. . . nuances aside this is a casual area and the need to correct someone other something so small is irrelevant.
No offense intended, but "nonfiction novel" has a rather specific meaning. The prototype (or at least most-often-cited example) is Truman Capote's In Cold Blood, a fictionalized telling, at novel length, of a notorious murder case. The term "creative nonfiction" is sometimes applied to the genre. By definition, a novel is fiction. But Capote, by using techniques of fiction to narrate fact, created an influential sub-genre. If you refer to what you intend to be a nonfiction book AS a "novel" in any communications with a literary agent or a (legitimate commercial) publisher, you will be shooting yourself in the foot. In other words, it is not a small thing.

Clarification of terminology is one of the ways in which folks here seek to help aspiring authors.

--Ken
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Old 03-06-2012, 09:51 PM   #8
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I know the difference, and people assuming I don't is insulting, but this is a casual conversation on the internet. Not a business deal. So using the words interchangeably is not a big deal in casual conversation unless you've got your panties in a twist.
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Old 03-06-2012, 10:29 PM   #9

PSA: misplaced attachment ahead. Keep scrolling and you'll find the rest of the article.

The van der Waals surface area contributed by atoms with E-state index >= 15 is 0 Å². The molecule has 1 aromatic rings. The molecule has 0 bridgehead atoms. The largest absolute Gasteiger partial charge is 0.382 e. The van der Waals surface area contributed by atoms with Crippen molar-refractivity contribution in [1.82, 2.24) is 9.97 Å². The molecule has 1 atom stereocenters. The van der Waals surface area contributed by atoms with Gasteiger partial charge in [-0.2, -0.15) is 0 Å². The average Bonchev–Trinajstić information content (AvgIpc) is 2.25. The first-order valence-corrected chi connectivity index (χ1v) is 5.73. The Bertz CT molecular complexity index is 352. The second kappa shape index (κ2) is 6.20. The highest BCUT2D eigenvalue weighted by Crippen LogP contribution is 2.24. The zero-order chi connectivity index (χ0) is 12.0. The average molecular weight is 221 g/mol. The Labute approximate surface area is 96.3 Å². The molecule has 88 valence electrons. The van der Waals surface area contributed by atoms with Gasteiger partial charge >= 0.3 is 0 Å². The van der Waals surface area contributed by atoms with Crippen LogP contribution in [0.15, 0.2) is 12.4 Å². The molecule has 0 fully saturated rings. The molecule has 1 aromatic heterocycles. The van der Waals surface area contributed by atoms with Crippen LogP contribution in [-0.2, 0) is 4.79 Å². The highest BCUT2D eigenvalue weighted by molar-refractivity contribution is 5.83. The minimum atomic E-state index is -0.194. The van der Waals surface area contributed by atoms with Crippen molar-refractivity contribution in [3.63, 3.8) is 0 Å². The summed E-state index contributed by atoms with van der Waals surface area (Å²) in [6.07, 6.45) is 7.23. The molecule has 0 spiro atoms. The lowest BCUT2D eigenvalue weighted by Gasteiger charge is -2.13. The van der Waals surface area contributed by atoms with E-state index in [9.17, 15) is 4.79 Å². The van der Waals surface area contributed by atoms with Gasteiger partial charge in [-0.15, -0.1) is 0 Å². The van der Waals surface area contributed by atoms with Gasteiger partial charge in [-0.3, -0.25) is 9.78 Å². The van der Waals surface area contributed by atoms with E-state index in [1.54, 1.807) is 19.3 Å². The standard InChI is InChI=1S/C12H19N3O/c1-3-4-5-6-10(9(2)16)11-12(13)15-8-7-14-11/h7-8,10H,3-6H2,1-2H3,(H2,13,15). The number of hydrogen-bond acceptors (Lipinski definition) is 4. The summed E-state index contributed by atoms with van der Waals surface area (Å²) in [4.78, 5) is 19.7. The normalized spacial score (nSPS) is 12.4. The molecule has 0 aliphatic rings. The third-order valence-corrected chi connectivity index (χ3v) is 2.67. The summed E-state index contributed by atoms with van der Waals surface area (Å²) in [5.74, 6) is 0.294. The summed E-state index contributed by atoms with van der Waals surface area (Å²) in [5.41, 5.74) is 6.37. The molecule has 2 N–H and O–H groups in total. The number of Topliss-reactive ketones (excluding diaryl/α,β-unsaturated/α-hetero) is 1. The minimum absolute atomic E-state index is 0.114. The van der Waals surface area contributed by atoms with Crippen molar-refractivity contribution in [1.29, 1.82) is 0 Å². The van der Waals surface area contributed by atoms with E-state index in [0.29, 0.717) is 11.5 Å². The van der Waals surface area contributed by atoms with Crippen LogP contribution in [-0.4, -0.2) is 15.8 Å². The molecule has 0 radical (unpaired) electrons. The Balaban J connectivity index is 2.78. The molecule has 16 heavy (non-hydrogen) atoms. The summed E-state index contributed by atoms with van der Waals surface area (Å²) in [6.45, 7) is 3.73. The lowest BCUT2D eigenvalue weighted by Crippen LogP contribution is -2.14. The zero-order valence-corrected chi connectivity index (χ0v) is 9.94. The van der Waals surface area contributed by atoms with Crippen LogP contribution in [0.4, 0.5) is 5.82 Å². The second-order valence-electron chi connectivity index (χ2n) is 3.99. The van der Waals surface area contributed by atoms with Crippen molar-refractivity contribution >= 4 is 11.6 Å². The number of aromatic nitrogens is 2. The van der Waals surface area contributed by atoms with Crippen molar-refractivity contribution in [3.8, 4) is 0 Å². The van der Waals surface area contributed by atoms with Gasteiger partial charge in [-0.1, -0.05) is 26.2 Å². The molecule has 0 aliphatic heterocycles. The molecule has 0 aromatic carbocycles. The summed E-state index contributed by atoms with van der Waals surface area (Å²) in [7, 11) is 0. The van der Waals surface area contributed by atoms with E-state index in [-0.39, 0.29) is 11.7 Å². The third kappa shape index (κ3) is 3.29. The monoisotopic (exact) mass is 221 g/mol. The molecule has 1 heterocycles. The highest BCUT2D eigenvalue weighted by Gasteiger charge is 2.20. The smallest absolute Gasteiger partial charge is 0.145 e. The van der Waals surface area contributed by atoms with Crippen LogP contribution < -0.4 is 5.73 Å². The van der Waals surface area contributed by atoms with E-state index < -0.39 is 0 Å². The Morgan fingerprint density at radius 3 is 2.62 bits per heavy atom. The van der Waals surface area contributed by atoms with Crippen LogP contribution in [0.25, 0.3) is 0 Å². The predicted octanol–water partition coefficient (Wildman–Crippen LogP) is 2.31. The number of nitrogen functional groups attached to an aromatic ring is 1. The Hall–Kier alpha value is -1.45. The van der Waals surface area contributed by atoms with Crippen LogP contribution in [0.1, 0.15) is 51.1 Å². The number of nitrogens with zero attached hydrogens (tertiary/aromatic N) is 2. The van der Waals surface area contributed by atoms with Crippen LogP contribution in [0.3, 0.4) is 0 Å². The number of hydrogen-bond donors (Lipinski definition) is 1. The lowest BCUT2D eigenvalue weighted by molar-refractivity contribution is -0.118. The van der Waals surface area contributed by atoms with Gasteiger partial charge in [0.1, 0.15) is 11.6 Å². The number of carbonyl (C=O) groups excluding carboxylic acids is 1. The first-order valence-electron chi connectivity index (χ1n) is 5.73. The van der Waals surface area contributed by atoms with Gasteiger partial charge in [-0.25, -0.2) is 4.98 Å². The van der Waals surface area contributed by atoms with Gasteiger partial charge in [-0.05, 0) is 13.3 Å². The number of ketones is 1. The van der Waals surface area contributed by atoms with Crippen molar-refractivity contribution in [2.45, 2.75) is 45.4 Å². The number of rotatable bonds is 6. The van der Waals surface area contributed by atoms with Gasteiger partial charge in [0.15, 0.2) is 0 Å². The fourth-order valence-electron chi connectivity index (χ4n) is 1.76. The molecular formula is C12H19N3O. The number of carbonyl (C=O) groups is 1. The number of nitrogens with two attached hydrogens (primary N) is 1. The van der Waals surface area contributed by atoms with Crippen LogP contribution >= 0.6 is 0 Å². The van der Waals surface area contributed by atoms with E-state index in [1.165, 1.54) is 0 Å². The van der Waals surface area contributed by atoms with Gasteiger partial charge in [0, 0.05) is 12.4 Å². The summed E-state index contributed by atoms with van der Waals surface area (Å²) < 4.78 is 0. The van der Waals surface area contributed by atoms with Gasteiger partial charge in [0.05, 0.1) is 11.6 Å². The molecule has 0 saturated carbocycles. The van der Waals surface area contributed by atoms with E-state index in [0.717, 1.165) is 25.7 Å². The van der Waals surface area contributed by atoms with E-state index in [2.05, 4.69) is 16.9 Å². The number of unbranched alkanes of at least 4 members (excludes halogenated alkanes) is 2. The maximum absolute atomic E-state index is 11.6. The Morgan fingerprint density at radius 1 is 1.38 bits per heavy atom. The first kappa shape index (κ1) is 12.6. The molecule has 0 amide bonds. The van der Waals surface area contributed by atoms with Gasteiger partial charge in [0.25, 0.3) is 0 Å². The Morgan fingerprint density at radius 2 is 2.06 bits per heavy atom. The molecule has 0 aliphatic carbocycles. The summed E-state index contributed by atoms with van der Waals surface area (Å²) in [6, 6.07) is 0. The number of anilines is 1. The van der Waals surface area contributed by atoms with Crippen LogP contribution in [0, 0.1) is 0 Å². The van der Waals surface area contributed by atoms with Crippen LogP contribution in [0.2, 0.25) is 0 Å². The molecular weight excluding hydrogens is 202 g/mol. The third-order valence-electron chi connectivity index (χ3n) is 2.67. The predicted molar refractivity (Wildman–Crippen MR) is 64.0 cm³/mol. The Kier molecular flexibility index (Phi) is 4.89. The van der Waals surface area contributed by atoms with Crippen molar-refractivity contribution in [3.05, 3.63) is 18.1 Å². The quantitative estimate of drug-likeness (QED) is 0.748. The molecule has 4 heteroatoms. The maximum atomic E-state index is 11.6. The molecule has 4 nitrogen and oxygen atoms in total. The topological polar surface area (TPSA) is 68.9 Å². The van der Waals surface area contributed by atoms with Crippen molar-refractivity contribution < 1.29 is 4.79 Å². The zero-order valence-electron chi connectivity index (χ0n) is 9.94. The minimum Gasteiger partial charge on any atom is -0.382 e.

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Originally Posted by mirrorkisses View Post
I know the difference, and people assuming I don't is insulting, but this is a casual conversation on the internet. Not a business deal. So using the words interchangeably is not a big deal in casual conversation unless you've got your panties in a twist.
Mirrorkisses, all I see in this thread is people giving freely of their time in order to try to help you. This might be a casual conversation on the internet but for writers, choosing the right words is important no matter where we're writing; and an understanding of the correct way to use terms is essential if we want to be professional.

You might want to realise that people here are trying to help you, and consider thanking them for that, instead of suggesting they've "got [their] panties in a twist".
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Old 03-09-2012, 03:14 AM   #10